New NASA Probe on its Way to Mars

By:  James Heiser
11/29/2011
       
New NASA Probe on its Way to Mars

A flawless launch from Cape Canaveral, Florida, on November 26 has NASA’s latest mission to Mars safely on its nearly nine-month journey to the red planet. NASA’s Mars Science Laboratory, a rover that has also been given the name Curiosity, is the American space agency’s most advanced rover to date, and its mission is nothing less than to continue the search for life on Mars and prepare for future human exploration.

Although the speed and maneuverability of the two-ton Curiosity rover may not offer much when it comes to travel on Earth, its capacities in both those regards could transform the study of Mars. According to the Jet Propulsion Laboratory’s website, Curiosity promises to move across the surface of Mars at a speed vastly beyond the capacity of earlier probes:

 

A flawless launch from Cape Canaveral, Florida, on November 26 has NASA’s latest mission to Mars safely on its nearly nine-month journey to the red planet. NASA’s Mars Science Laboratory, a rover that has also been given the name Curiosity, is the American space agency’s most advanced rover to date, and its mission is nothing less than to continue the search for life on Mars and prepare for future human exploration.

Although the speed and maneuverability of the two-ton Curiosity rover may not offer much when it comes to travel on Earth, its capacities in both those regards could transform the study of Mars. According to the Jet Propulsion Laboratory’s website, Curiosity promises to move across the surface of Mars at a speed vastly beyond the capacity of earlier probes:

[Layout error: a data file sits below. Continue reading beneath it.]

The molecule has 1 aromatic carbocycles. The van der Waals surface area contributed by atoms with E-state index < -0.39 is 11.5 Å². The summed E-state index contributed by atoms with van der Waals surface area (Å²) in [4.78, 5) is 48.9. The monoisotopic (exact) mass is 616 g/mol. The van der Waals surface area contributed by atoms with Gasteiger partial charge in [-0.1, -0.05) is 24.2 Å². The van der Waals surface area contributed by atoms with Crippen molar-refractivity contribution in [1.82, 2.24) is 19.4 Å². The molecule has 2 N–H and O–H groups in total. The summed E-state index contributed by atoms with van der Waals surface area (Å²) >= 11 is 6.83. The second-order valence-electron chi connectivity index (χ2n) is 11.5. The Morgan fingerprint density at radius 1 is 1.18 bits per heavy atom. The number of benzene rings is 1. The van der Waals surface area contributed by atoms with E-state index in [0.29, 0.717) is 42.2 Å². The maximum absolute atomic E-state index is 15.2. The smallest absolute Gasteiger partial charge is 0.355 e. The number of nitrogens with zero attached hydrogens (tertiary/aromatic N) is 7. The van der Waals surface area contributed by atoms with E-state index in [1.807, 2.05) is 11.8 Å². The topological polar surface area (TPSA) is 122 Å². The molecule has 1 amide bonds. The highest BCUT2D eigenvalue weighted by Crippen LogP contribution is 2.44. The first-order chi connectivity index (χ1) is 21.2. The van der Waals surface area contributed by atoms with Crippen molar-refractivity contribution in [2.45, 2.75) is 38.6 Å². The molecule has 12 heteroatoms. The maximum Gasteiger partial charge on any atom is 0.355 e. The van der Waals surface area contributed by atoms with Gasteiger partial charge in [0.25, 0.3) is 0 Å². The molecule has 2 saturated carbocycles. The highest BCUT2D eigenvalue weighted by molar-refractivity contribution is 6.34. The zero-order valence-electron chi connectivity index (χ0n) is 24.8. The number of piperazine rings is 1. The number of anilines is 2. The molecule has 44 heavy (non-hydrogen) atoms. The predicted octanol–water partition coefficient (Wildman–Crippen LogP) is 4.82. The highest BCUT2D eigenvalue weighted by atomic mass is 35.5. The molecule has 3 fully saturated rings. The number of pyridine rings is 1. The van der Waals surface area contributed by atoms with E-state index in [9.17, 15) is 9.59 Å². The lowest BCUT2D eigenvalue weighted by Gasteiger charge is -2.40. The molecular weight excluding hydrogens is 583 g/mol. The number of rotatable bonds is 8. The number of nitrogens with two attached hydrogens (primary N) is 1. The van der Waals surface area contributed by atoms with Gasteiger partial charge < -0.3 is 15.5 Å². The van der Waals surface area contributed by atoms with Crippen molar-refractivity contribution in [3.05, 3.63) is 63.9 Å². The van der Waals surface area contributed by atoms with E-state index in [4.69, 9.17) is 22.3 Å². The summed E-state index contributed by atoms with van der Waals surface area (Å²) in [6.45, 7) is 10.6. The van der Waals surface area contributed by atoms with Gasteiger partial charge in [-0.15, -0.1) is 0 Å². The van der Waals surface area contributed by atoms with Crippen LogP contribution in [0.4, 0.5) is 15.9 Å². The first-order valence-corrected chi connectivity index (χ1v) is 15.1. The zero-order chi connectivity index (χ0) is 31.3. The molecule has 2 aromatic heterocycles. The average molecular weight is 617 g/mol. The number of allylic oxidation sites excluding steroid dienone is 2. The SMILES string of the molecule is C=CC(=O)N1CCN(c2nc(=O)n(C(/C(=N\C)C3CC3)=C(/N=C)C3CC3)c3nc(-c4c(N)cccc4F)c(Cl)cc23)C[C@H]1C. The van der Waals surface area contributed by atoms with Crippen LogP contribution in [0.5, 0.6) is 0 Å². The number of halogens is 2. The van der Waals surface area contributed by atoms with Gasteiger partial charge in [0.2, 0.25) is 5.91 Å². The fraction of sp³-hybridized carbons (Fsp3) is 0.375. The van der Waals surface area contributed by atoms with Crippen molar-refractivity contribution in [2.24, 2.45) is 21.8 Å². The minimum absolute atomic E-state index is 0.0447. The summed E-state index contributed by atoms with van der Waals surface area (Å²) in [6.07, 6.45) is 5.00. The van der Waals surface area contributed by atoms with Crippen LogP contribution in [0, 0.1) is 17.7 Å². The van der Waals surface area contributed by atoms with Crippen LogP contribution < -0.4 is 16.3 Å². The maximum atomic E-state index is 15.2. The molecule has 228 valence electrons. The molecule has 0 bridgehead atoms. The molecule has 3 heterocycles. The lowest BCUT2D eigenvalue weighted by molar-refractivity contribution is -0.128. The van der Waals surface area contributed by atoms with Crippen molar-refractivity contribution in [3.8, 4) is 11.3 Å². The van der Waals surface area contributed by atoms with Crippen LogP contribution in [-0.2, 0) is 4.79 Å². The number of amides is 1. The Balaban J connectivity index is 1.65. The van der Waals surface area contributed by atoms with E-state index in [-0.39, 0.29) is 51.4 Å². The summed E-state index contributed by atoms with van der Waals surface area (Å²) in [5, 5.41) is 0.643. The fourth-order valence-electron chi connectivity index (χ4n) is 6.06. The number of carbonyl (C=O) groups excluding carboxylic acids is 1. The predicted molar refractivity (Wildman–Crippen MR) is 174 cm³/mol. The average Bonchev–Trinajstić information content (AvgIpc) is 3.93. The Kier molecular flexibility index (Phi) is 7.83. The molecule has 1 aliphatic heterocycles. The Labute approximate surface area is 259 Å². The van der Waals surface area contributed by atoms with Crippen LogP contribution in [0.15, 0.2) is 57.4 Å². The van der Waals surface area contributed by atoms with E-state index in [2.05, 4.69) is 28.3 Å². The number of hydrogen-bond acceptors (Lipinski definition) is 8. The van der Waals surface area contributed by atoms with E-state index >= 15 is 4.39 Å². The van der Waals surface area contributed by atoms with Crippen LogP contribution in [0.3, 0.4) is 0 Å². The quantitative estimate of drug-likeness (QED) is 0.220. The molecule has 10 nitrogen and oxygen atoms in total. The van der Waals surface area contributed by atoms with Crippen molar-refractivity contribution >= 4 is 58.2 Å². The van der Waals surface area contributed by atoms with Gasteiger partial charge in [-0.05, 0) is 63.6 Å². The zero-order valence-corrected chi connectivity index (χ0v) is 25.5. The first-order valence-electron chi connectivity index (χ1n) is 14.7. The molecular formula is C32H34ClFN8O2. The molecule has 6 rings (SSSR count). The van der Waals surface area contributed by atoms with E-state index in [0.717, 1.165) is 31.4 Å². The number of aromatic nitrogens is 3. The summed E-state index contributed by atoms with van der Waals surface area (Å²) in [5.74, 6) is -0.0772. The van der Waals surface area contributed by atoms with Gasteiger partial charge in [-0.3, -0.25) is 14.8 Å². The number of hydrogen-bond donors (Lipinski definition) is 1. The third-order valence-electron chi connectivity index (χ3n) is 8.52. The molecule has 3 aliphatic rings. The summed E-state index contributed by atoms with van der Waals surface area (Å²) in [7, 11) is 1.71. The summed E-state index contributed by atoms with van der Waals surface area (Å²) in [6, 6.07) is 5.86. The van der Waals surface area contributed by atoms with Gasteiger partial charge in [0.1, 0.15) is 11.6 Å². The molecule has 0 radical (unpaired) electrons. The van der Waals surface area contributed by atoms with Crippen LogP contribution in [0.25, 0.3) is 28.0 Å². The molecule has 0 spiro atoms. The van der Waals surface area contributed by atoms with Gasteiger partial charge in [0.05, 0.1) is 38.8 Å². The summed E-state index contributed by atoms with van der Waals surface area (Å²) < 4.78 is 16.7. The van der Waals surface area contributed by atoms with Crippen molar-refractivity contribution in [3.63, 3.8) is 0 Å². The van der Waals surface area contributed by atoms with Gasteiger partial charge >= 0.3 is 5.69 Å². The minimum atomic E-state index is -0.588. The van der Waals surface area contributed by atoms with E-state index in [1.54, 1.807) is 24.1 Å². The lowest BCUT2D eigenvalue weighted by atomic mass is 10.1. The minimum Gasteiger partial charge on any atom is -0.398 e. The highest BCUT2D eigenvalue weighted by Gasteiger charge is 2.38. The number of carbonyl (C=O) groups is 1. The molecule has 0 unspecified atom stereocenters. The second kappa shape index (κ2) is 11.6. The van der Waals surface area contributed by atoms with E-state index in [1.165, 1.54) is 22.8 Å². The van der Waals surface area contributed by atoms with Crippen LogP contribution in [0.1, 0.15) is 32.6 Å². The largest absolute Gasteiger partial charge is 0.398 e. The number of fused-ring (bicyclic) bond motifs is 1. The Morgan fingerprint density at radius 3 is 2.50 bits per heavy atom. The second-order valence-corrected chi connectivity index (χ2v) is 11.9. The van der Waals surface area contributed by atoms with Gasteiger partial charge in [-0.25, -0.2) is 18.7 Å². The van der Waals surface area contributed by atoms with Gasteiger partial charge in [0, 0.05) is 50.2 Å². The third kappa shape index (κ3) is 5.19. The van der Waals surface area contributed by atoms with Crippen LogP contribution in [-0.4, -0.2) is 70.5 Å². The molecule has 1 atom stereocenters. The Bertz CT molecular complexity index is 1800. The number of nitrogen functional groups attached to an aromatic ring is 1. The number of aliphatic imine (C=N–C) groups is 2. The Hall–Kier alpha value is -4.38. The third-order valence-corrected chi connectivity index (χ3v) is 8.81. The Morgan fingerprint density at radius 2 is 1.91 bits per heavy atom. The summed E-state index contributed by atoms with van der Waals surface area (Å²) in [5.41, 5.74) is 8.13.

Once on the surface, the rover will be able to roll over obstacles up to 75 centimeters (29 inches) high and travel up to 90 meters (295 feet) per hour. On average, the rover is expected to travel about 30 meters (98 feet) per hour, based on power levels, slippage, steepness of the terrain, visibility, and other variables.

The rover will carry a radioisotope power system that generates electricity from the heat of plutonium's radioactive decay. This power source gives the mission an operating lifespan on Mars' surface of a full martian year (687 Earth days) or more, while also providing significantly greater mobility and operational flexibility, enhanced science payload capability, and exploration of a much larger range of latitudes and altitudes than was possible on previous missions to Mars.

Click here to read the entire article.

Photo: AP Images

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